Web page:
Date Published: November 2018
Comments Due: December 6, 2018 (public comment period is CLOSED)
Email Questions to: email@example.com
James McCarthy (NIST), Michael Powell (NIST), Keith Stouffer (NIST), CheeYee Tang (NIST), Timothy Zimmerman (NIST), William Barker (Dakota Consulting), Titilayo Ogunyale (MITRE), Devin Wynne (MITRE), Johnathan Wiltberger (MITRE)
Many manufacturing organizations leverage industrial control systems (ICS) to monitor and control physical processes. As ICS continue to adopt standard commercial information technology (IT) solutions to promote corporate business systems connectivity and remote access capabilities, ICS become more vulnerable to cyberthreats. These attacks can occur through either accidental or deliberate introduction of anomalous data into a manufacturing process on an ICS device and can result in serious damage to manufacturing infrastructure and even physical harm to employees.
The NCCoE, in conjunction with the NIST Engineering Laboratory, has developed an example solution that demonstrates how a manufacturing company can improve the security of its ICS through behavioral anomaly detection. This can not only help companies detect and mitigate cyberattacks but also help manufacturers detect anomalous conditions related to a cyber attack.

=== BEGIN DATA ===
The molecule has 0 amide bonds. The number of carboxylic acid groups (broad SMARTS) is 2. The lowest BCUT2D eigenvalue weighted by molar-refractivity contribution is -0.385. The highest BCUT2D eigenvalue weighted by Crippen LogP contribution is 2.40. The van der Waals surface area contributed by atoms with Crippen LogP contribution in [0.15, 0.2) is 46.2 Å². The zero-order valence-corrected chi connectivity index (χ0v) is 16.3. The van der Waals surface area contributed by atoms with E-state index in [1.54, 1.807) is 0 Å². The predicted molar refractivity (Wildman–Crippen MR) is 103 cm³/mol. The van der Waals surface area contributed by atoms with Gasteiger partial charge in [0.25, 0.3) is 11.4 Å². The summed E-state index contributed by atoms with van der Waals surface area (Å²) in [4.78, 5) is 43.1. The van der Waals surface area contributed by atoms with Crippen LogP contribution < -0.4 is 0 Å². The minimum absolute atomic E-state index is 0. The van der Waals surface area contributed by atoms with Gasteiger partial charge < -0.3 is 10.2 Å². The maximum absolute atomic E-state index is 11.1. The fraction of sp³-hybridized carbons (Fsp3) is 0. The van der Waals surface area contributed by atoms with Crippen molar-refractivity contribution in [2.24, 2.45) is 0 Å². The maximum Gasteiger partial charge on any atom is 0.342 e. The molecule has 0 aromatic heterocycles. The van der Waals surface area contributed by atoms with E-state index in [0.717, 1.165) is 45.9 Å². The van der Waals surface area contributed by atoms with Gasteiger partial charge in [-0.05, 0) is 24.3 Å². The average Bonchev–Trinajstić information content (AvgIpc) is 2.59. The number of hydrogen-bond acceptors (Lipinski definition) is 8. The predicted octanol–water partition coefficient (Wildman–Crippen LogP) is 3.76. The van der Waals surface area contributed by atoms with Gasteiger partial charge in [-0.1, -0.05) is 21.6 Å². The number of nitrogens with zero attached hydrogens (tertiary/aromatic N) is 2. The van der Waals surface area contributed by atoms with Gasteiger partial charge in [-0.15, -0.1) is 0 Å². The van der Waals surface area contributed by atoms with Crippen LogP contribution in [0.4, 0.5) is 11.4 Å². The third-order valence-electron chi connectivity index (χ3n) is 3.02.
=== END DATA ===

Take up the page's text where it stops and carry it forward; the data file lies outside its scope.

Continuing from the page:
This report details one cybersecurity capability that will later be researched in tandem with other cybersecurity capabilities in a full practice guide. This guidance has been developed by using standards-based, commercially available technologies and industry best practices.
We look forward to receiving your comments on this draft guide. Comments may be submitted online, or via email to firstname.lastname@example.org.
Keywords BAD; behavioral anomaly detection; cybersecurity; Cybersecurity Framework; ICS; industrial control systems; manufacturing; process control